Though I wasn’t originally going to try this comic, I’m glad I did. The dialogue for Nadia’s character is a breath of fresh air when it comes to personality and perspective. The character analyses like a wondering mind, and this is brought to life on the pages of the comic. During the battle scene the reader is presented with Nadia’s mechanical knowledge of how things function and work. A scene with a robot provides details into how the parts of the robot functions, which I found highly interesting. I had mentioned life lessons, and this comes into play when Wasp crosses the road without looking first, which brings up a safety tip from Ms. Marvel. As a kid from the 80’s and 90’, I miss this type of knowledge and lessons being provided during Saturday morning cartoons or comics. What started as a comic I didn’t want to read turned into one of my favorite recent reads and is now on my pull list at my local comic shop.

Reviewed by: Adam Brunell
(adamb@comicspectrum.com
)
https://comicspectrum.com/ Covering the full spectrum of comics culture

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Supergirl: Being Super #1 (DC)

supergirl-bs1

CREDIT: DC Comics

Rating: 4.5/5 – What if Supergirl Had Clark Kent’s Origin?
by ComicSpectrum EiC Bob Bretall

Supergirl: Being Super is definitely not in DC’s standard super-hero continuity, and I think that’s a good thing.  Writer Mariko Tamaki is weaving a standalone tale here that tells of a Supergirl who is not much different from various versions of the Clark Kent/Superboy origin.  Her Kryptonian ship crash landed on Earth, she was adopted by a kindly couple (in this case the Danvers family in Midvale instead of the Kents in Smallville). She has powers but has been schooled by her parents in hiding them.  She is attending the local High School where she has good friends she hangs around with.  The basic template of the Superboy legend, but tweaked, gender-swapped, and fast-forwarded 60 years from the 1950s into 2017.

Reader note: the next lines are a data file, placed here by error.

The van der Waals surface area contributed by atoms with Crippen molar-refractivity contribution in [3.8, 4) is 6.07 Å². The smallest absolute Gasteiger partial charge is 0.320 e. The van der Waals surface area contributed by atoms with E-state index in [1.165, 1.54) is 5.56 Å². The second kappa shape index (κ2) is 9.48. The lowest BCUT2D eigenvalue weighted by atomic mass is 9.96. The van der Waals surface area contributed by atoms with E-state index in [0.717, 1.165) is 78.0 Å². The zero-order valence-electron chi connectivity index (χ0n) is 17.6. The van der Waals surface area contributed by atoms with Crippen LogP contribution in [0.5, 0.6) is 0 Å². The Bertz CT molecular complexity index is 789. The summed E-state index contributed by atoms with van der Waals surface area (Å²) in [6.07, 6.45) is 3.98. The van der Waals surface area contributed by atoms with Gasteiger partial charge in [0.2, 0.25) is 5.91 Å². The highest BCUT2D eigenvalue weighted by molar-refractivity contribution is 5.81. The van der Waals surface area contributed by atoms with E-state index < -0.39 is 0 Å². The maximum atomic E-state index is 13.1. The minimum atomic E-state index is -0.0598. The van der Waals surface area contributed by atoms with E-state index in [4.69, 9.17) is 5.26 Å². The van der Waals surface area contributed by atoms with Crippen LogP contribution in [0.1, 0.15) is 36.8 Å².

Tamaki’s story is a good one, if a bit slow.  It’s long on setting the scene with characterization and interpersonal relationships between Kara and her friends Dolly and Jen, but very short on action.  This is not a comic to hand to someone who needs to have heavy action in their super-hero stories lest they cry “boring!”  For me, it was just fine because I’m less interested in people in tight pummeling one another these days and far more interested in the kinds of dialogue and character  interaction that come across so wonderfully here.  What really sells the story for me is the art by Joelle Jones and Sandu Florea.  The lines are clean, the panel-to-panel storytelling captivating, and the characters wonderfully expressive.  This double-sized squarebound issue flew by, I was captivated by the art from beginning to end.

Supergirl: Being Super is the perfect comic to hand to a young girl to get her interested in comics as an art form (as long as she is from a tolerant/progressive family, since there is a diversity of characters that certain conservatives may not approve of).  This first issue is mostly teen drama and story setup, but there is the promise of some action (and maybe even a costume) coming up in part two.  I suspect this will be collected into a single volume, that may be the preferable way of getting this into the hands of young readers.  For people who have been around comics for a while, especially if you like series like Giant Days or Jonesy, don’t let this one pass you by.